ISSN (Print) - 0012-9976 | ISSN (Online) - 2349-8846

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How Reliance's Options on Natural Gas Price Hike Narrowed

A clutch of public interest petitions and legal entanglements between Reliance Industries and the Ministry of Petroleum and Natural Gas on the pricing of natural gas and other issues are now before the Supreme Court.A record and discussion of the many legal cases in a battle that is going to be a protracted one.

Why did Reliance Industries Limited (RIL) issue a notice of arbitration to the government seeking an early decision to increase the administered price of natural gas? The company, India’s largest in the private sector, claimed on 10 May that it had “no other option but to pursue this course of action” since RIL – together with its partners, British Petroleum and Niko Resources of Canada – was “unable to sanction planned investments of close to $4 billion” during this year. It can, however, be argued that RIL chose this option because it did not foresee an early resolution to a set of legal disputes pending before the Supreme Court. Nor did it foresee an expeditious conclusion to the arbitration proceedings on the imposition of penalties of $1.8 billion on the company by the Ministry of Petroleum and Natural Gas two years ago.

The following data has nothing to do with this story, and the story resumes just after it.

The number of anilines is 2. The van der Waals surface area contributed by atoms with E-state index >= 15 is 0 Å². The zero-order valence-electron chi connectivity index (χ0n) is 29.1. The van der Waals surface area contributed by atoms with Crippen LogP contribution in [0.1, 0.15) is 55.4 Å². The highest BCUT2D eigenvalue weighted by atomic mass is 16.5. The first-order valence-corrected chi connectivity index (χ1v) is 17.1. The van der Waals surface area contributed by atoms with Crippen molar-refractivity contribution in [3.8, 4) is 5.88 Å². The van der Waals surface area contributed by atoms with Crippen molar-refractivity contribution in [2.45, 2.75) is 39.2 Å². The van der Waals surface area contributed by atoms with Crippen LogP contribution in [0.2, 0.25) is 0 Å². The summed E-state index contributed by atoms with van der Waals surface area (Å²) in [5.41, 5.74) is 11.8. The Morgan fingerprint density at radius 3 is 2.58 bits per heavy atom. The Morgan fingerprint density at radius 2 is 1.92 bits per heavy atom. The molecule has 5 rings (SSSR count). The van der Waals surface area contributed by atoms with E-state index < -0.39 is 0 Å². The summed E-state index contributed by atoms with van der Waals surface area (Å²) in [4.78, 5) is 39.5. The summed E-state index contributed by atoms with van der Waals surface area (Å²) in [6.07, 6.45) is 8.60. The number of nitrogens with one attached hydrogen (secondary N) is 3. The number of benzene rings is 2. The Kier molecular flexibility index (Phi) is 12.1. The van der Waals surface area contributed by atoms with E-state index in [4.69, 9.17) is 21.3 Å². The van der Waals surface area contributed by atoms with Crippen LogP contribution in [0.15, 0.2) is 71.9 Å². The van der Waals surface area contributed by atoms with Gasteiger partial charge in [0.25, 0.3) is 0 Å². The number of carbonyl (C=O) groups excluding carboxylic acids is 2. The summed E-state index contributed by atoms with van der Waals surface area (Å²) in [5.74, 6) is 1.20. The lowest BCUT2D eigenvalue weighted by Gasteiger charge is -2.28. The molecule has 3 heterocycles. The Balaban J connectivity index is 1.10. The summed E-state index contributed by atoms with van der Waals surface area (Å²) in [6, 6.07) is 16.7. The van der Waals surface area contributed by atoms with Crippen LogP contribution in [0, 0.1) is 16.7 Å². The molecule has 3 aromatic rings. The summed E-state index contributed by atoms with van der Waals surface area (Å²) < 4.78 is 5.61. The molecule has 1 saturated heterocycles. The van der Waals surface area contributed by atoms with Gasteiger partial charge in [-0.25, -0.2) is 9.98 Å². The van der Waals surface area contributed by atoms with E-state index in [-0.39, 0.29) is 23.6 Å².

Whereas RIL and the former petroleum minister M Veerappa Moily did try very hard to push for the implementation of the June 2013 decision of the cabinet that would have almost doubled the price of gas from 1 April 2014 for a period of five years – a decision that was stayed by the Election Commission of India on 24 March – the company’s actions on the eve of the results being declared were clearly influenced and determined by the realisation that the new government (and not the outgoing one) would have to take a call on the contentious issue of hiking the officially administered price of natural gas extracted from the Krishna-Godavari (KG) basin.

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